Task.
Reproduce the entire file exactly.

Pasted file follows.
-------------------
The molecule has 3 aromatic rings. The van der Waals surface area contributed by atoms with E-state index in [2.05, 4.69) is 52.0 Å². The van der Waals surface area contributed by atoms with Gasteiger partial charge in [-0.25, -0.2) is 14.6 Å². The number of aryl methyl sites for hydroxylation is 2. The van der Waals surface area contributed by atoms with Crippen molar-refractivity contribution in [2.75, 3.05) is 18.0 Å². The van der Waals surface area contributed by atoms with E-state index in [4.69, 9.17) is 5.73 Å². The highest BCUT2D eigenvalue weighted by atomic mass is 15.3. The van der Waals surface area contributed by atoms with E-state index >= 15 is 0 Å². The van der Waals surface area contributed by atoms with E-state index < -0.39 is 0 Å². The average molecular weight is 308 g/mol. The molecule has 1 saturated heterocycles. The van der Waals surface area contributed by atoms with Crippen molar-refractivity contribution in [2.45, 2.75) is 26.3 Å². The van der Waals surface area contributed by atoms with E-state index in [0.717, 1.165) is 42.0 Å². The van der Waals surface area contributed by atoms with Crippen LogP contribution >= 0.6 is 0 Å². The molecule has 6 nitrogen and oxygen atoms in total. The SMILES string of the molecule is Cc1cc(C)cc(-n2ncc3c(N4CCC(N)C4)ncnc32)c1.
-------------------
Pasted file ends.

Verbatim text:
The molecule has 3 aromatic rings. The van der Waals surface area contributed by atoms with E-state index in [2.05, 4.69) is 52.0 Å². The van der Waals surface area contributed by atoms with Gasteiger partial charge in [-0.25, -0.2) is 14.6 Å². The number of aryl methyl sites for hydroxylation is 2. The van der Waals surface area contributed by atoms with Crippen molar-refractivity contribution in [2.75, 3.05) is 18.0 Å². The van der Waals surface area contributed by atoms with E-state index in [4.69, 9.17) is 5.73 Å². The highest BCUT2D eigenvalue weighted by atomic mass is 15.3. The van der Waals surface area contributed by atoms with E-state index >= 15 is 0 Å². The van der Waals surface area contributed by atoms with E-state index < -0.39 is 0 Å². The average molecular weight is 308 g/mol. The molecule has 1 saturated heterocycles. The van der Waals surface area contributed by atoms with Crippen molar-refractivity contribution in [2.45, 2.75) is 26.3 Å². The van der Waals surface area contributed by atoms with E-state index in [0.717, 1.165) is 42.0 Å². The van der Waals surface area contributed by atoms with Crippen LogP contribution >= 0.6 is 0 Å². The molecule has 6 nitrogen and oxygen atoms in total. The SMILES string of the molecule is Cc1cc(C)cc(-n2ncc3c(N4CCC(N)C4)ncnc32)c1.